The Trinidad and Tobago Football Federation (TTFA) will revamp its under-13 and under-14 programme in 2017, after announcing a TT$8 million sponsorship deal with the National Lotteries Control Board (NLCB) for the National Elite Youth Development Program.
The NLCB money will be paid over a four-year period while the TTFA is also committed to spending TT$2 million on the initiative, which was launched by TTFA president David John-Williams on Friday evening at the Trinidad Hilton in Port of Spain.
The objective of the program, according to the TTFA President, is to scout and select the best boys and girls teams in the under-13/14 categories and nurture their talent, so as to create a core of talent for the junior to senior national teams.
Among the key components of the plan are:
- All football academies and football schools would be obliged to register with the TTFA and be staffed with qualified coaches;
- The selected boys and girls squad will be kept together for two years with two four-week camps, four to six local friendly matches and one international match per year;
- The players will be scientifically monitored and assessed and will undergo educational assessment and nutrition education;
- A ledger will be created for all players involved in the programme and should follow their progress;
- The staff attached to the respective youth teams will be “exposed to FIFA, UEFA and CONCACAF courses”.
John-Williams claimed that the NLCB investment was “unheard of in the history of the TTFA”.
“Two weeks ago when I announced ‘to stand by for a big announcement’, many may have thought that the TTFA may today be announcing a major sponsorship deal relating to its Men’s National Senior Team and World Cup Qualifying Russia 2018,” said the TTFA president. “Whilst getting to Russia is very important to us as a nation, we feel that it is equally important to rebuild the foundation that will ensure that we qualify on a consistent basis to all youth and senior World Cups in the future.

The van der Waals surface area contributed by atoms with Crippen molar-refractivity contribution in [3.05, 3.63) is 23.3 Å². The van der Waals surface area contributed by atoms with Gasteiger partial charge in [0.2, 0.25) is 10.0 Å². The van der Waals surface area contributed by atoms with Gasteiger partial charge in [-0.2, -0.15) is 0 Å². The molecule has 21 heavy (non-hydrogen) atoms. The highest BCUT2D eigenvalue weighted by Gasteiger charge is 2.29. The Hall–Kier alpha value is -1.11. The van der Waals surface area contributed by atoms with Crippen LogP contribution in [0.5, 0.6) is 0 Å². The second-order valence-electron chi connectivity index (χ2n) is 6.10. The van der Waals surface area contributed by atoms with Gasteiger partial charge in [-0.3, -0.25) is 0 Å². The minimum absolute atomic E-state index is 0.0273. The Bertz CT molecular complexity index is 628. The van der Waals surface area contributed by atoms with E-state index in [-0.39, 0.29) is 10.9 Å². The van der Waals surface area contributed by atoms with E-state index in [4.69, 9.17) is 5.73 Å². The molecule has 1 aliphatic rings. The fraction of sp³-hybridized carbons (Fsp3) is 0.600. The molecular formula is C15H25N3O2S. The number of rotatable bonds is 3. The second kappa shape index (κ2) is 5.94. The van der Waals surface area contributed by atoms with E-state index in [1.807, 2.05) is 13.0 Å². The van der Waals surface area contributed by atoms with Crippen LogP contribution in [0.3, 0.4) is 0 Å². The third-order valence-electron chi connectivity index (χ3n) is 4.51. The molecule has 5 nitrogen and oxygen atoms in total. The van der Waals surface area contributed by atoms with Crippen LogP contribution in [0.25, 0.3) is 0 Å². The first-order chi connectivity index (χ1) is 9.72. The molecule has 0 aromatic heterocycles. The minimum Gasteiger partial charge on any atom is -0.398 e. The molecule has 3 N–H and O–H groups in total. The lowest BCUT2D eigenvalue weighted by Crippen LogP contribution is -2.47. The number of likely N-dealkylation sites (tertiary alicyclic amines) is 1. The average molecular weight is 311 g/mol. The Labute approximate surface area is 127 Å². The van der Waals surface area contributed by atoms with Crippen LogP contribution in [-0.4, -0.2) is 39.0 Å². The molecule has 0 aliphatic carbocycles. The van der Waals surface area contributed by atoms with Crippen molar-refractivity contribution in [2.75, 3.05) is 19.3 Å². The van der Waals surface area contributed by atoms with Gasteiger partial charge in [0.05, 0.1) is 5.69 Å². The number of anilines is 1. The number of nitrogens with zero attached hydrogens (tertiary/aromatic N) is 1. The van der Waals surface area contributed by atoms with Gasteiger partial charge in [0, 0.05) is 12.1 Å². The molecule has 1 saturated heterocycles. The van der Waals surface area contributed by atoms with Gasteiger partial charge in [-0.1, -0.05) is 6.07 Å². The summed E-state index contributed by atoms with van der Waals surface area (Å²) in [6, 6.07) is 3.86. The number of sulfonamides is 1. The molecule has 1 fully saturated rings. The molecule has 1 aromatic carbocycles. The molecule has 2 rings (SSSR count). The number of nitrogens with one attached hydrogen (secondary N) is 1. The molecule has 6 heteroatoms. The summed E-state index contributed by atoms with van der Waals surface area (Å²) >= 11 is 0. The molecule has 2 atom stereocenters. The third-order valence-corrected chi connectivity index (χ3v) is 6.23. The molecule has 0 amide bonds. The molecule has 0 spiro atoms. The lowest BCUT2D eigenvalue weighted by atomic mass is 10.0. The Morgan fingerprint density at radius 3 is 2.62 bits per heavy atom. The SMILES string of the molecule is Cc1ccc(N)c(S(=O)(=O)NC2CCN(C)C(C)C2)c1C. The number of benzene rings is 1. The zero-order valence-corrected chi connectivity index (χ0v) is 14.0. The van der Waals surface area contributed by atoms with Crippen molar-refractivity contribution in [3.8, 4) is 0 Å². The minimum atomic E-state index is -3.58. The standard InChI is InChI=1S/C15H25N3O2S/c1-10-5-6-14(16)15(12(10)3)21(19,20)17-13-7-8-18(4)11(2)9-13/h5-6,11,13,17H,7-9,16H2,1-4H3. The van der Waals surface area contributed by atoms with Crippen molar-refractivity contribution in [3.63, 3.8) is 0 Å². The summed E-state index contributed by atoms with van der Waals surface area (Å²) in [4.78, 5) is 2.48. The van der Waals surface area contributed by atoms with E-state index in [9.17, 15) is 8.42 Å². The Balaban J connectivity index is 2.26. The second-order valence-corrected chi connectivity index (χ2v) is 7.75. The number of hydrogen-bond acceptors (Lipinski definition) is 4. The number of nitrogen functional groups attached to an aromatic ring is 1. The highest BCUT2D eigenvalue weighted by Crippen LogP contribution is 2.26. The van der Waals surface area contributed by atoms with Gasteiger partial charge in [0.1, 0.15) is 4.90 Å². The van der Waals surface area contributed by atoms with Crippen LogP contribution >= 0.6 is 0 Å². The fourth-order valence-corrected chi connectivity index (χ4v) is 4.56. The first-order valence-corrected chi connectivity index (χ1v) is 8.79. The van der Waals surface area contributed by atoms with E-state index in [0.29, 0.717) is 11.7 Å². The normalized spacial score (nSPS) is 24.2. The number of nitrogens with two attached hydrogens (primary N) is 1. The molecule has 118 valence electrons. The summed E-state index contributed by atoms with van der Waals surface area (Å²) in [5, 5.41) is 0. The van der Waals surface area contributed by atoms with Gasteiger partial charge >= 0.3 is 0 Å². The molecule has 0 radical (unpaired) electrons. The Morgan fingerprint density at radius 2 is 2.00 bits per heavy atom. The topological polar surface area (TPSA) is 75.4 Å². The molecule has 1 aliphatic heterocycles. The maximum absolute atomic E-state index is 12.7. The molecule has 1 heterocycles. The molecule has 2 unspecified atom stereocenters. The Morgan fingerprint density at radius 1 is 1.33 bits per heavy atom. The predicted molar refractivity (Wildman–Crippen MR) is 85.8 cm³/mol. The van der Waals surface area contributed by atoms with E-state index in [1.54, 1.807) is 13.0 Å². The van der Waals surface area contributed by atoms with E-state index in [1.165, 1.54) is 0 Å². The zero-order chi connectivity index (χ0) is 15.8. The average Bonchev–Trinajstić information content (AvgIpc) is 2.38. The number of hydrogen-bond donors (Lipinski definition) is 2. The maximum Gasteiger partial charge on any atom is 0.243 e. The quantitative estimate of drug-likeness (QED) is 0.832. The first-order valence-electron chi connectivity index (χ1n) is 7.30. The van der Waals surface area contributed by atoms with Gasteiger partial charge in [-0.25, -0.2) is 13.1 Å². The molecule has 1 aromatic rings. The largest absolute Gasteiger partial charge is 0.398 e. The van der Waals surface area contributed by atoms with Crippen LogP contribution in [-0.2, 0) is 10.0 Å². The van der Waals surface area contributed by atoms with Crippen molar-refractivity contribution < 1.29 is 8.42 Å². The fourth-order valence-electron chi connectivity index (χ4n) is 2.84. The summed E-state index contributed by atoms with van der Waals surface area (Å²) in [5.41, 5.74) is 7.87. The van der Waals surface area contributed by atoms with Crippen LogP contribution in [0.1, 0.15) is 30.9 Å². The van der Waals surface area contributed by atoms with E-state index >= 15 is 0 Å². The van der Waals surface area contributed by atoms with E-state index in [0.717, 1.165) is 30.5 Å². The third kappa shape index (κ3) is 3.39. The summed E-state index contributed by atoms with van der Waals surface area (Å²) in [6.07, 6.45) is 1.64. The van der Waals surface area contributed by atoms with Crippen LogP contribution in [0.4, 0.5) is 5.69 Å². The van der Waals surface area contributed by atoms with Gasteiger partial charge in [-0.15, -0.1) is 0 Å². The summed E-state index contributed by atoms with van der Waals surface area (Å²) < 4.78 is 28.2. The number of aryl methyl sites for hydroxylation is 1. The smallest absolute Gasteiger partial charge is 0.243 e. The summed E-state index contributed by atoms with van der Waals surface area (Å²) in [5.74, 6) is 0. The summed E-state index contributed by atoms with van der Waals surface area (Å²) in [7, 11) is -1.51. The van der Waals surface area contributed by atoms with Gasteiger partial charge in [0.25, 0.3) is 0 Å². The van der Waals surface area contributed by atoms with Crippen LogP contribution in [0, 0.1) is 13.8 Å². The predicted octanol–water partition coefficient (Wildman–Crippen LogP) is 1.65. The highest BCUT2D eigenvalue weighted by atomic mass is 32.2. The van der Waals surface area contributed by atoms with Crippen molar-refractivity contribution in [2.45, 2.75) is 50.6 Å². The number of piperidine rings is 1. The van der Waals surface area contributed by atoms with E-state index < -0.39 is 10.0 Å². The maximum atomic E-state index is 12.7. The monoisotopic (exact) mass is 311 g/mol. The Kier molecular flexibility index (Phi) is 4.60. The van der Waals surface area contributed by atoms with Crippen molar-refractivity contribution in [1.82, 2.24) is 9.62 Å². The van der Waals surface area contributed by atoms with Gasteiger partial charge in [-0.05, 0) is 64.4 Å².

“In broad terms, this National Youth Elite Program will seek to foster the dedication and discipline required to be a successful professional sportsman, and instil a professional approach to football in Trinidad Tobago from a very early age.
“And, at the same time, integrating the program into communities, thus creating a national bond that will allow for the rekindling of the national spirit with a home-grown team.”
Whether or not the NLCB’s financial commitment is historic, the programme itself is not. The TTFA ran national teams starting from the under-12 and under-13 age groups in the 1980s, which preceded the two island republic’s sweeping Caribbean success for the next two decades.
The programme became somewhat diluted from the mid-1990s but continued until the local football body was left bankrupt by former special advisor Jack Warner’s hasty and inglorious exit from the game with millions unaccounted.
Former graduates of the National Under-12 to Under-15 Teams include Trinidad and Tobago’s 2006 World Cup captain and former Manchester United star Dwight Yorke, former Porto midfielder and national icon Russell Latapy, one-time England Premier League’s most expensive goalkeeper Shaka Hislop, national record goal scorer and ex-England Premier League striker Stern John, World Cup 2006 goalkeeper Kelvin Jack, former Hibernian midfielder Lyndon Andrews, and, more recently, 2007 and 2009 World Youth Cup players like Sheldon Bateau, Daneil Cyrus, Aubrey David, Leston Paul and Kevin Molino.
Yorke won his first international cap at just eight years old. Hislop at 10.
CONCACAF also runs an Under-15 Championship, which started in 2013—a full eight years after the Caribbean Football Union (CFU) began its own Youth Cup.
Trinidad and Tobago might now be playing catch up in a youth development drive initiated here over two decades ago. However, the scale of John-Williams’ plan is certainly ambitious.
He suggested, at the Hilton, that the TTFA would continue to seek out sponsorship deals to boost its other teams and programmes.
Thus far, it is uncertain whether any NLCB money will go towards the TTFA’s current National Under-15, Under-17 and Under-20 squads of both sexes, which are still run by unpaid coaches, rarely has live-in camps let alone play international practice matches and often has issues with parents who cannot afford passage for their children to attend regular training sessions.
John-Williams also did not spell out what the the Under-13 and Under-14 Team players would meet in the older age groups once they graduate. Or whether the programme would work alongside the September-November Secondary Schools Football League (SSFL) competitions or against it.
Either way, it is likely to be to a well received boon for youth development from the local football body.
John-Williams waxed lyrical.
“The TTFA will continue in its quest to improve the game locally,” said the TTFA president. “It is our intent in the not too distant future to lend some level of financial support to club football both at the Pro League and Super League levels in the first instance. When this TTFA administration promises it delivers.
“So keep looking and stay wired to the TTFA for the delivery of good news in football. If you want to call, the number is 868-For-TTFA!”